THE SOUTHWEST MONSOON, AND NOT HOARDING, IS CHIEFLY RESPONSIBLE FOR THE SPIKE IN KHARIF CROP PRICES
Onion prices in the country have soared as high as Rs 200/kg, as in the Solapur market of Maharashtra. The Central government has attempted to tackle the crisis by banning the export of onions and imposing stock limits on wholesale traders and retailers. However, these measures seem to have had little to no impact. This is testament to the fact that production shortfall, and not any so-called hoarding, is behind the current price spike.
As stated in the Kharif Report (Volume 3) released by Skymet last week, the Southwest Monsoon this year has been the best Monsoon of the last 25 years. However, the rains were deficient in two-thirds of the country till the last week of July. The latter months though more than made up for the deficit, bringing the country-wide cumulative rainfall at a surplus of 10%. The delayed arrival of Monsoon and the subsequent deficiency, followed by excess rains which continued till October negatively impacted the yield of onion. If the late arrival of Monsoon resulted in a reduction of 7% in the Kharif planted from last year, then the unseasonal excess rains caused damage to the standing crop. The prices of Kharif crops like arhar, moong, urad, soybean, and maize have also surged due to these exact same reasons.
Onion has three production seasons: Kharif (transplanting in July-August and harvesting in October-December), late-Kharif (October-November and January-March) and Rabi (December- January and April-May). In 2018-19, India’s estimated total onion output was 234.85 lt, of which the Rabi crop contributed over 65%, with the rest from late-Kharif (20%) and Kharif (15%). The excess rains might not have helped the Kharif production, but it has brought about favourable soil moisture conditions which will no doubt benefit the Rabi crop. The groundwater table and aquifers have been sufficiently recharged due to these rains, which will reap long-term benefits.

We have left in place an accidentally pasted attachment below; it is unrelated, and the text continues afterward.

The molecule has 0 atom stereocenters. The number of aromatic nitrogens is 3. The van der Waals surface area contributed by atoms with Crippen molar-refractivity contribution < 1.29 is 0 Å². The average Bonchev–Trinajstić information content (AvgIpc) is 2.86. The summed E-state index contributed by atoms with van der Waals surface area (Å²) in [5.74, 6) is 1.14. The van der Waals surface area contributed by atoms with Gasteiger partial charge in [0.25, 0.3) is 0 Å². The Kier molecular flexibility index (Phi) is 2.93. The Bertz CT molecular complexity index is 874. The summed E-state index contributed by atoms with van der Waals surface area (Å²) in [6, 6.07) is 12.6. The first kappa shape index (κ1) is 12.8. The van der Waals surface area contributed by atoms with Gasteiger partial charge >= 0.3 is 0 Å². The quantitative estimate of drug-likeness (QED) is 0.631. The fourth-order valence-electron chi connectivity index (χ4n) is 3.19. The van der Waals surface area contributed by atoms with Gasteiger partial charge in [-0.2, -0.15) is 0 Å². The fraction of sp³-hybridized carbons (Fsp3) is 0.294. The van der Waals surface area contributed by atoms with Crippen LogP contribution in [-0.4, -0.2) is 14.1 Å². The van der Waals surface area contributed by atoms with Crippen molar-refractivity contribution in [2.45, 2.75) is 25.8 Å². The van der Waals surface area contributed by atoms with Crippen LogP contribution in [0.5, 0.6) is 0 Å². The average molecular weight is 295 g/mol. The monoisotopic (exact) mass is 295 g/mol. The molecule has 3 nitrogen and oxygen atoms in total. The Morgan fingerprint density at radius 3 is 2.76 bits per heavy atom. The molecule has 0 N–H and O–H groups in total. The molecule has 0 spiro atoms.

WEATHER FORECAST FOR THE COMING WEEK
The past week has been quiet, with temperatures in the Northern Hills and Plains dipping into single digits. The Northeast Monsoon has remained mild, especially in the second half of the week. According to the rainfall data available with Skymet, all the five sub-divisions have recorded normal-excess rains till date.
Across North India, the week will start on a quieter note and will experience fairly widespread activity thereafter. The plains of North India will observe rains and thunderstorms, and the Hills will receive snowfall, especially on the 12th and the 13th. Hailstorm is also likely at a few places in North India. Cold-wave conditions are to be expected over the plains after the November 15.
East and Northeast India are likely to experience their first winter rains, especially on 13th and 14th December. The possibility of hailstorms cannot be ruled out. Amongst the Northeastern states, the rains will mostly impact the states of Assam, Arunachal Pradesh and Nagaland.
Madhya Pradesh and Chhattisgarh are likely to record scattered, light-moderate rains on 12th and 13th December. Maharashtra, especially the regions of Vidarbha and Marathwada, will experience some unseasonal light rains.
The Northeast Monsoon is going to have a subdued presence over South India. Limited activity is to be expected over Andhra Pradesh and Tamil Nadu. South Interior Karnataka and Kerala will experience a generally quiet week. Chennai is likely to experience some light rains. This could well turn out to be a deficit week for the Northeast Monsoon.
Image Credit: NDTV
Any information taken from here should be credited to skymetweather.com